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January 13th, 2016

What’s the Status of Black Reparations?



William Reed
“The principal income mechanism for the growth of the United States was cotton. It made us a powerful country.  The people who produced the cotton were never paid.” – Randall Robinson
The way they preened and frolicked, you’d have thought they’d done something regarding the cause. In a ceremony at the Capitol, Washington lawmakers commemorated the 150th Anniversary of the 13th Amendment that abolished slavery.  But no one mentioned reparations.  At the Statue of Freedom in the Capitol Visitor Center, President Barack Obama and numerous House and Senate members participated in what descendants of slaves should consider a sham: readings detailing the history of the 13th Amendment.  The bluster  included  Obama saying the country would do a disservice to “warriors of justice” like Harriet Tubman, Frederick Douglass, President Abraham Lincoln and Martin Luther King Jr. if it denies the scars of the “nation’s original sin” are still there today.

What’s wrong with this picture?  Approximately $100 trillion in reparations is owed to America’s Blacks while their politicians frolic and preen in lieu of demanding payments.  While Blacks immerse themselves in “mainstream politics” the words “we apologize for slavery” has never have made their way into a formal resolution by U.S. lawmakers.  While the nation’s lawmakers frolicked the words of an apology came no closer to making it to the Oval Office for signature.  Our nation’s original sin has not been reconciled for a century-and-a-half; does it make sense that Black voters are content with career politicians’ “reading” its history to note the abolition of slavery?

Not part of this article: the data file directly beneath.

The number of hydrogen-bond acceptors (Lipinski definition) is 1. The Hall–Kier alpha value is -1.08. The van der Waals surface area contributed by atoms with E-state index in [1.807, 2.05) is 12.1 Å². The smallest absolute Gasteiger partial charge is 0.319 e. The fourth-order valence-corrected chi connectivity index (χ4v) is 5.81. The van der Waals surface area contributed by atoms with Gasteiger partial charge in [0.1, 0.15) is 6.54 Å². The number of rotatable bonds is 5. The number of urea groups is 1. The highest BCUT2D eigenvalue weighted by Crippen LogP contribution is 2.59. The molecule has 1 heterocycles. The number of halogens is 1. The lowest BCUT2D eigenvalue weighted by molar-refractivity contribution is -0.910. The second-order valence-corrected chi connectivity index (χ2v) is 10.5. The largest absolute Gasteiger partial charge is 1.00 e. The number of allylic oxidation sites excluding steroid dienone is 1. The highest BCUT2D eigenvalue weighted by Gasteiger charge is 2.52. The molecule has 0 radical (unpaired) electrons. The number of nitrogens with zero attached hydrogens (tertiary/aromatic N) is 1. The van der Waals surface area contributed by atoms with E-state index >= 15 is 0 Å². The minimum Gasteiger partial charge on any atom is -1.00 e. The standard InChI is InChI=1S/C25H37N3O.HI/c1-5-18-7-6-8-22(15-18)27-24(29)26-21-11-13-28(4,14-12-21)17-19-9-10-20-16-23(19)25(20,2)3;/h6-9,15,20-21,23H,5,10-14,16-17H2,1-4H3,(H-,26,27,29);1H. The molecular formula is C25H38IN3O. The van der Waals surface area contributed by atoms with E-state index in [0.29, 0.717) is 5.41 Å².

They’ve fiddled with it.  In 2008, 143 years after ratification of the 13th Amendment, the House voted by unanimous consent to issue an apology to African-Americans for slavery.   The following year, the Senate also passed a resolution apologizing for slavery. But, those apology resolutions have never made it to Obama’s desk for signature because neither chamber could agree on language that would exempt the U.S. from claims for slavery reparations.

Blacks’ should be alarmed that the speeches given at the ceremony made no mention of reparations as a way to atone to Blacks for 245 years of enslavement.  Black voters should check their pockets to see what they’ve gained for loyalty to the party and president.   Not even the first Black Commander in Chief, in the final stretch of his presidency, has formally apologized for the generations-long slave trade, a gesture that could clear the way for compensation to slave descendants.

Blacks could reap a million dollars per family from just reparations.  Instead of allowing “readings” on the abolition of slavery Blacks must demand more from Obama and people they’ve put into office to “represent” them.  Obama could implement Blacks’ compensation through executive order.   The Congress could pass H.R. 40, the bill that studies the effects of slavery on the nation and Blacks.

Actually, the work toward justice did not end with the abolition of slavery, it only began.  The government owes descendants of slaves money for forced and unpaid labor and for loss of culture and of humanity.   Contemporary Blacks have failed to use their clout in politics to take care of the most basic and fundamental of issues: reparations.  It is not a “mainstream” issue, and Whites will do all they can to ignore and downplay reparations.  It’s up to those who know and understand the inequities of America to keep the reparations issue in the political mainstream. 

Reparations should be recognized for what it could do for Blacks now.  Some type of compensation should be provided to the descendants of the nation’s enslaved people, in consideration of coerced and uncompensated labor their ancestors performed over centuries.  Such reparations for slaves are not a new concept.  General William Tecumseh Sherman first suggested that freed slaves each receive “40 acres and a mule.”  But, President Andrew Johnson and the Congress rejected it.  But the spirit of Sherman’s idea has survived among many. There is currently a reparations bill before Congress that those who contributed “readings” could actively support.  Contact Keenan Keller, aide to Chairman Conyers on the House Judiciary Committee via (202) 225-6906.

William Reed is publisher of “Who’s Who in Black Corporate America”
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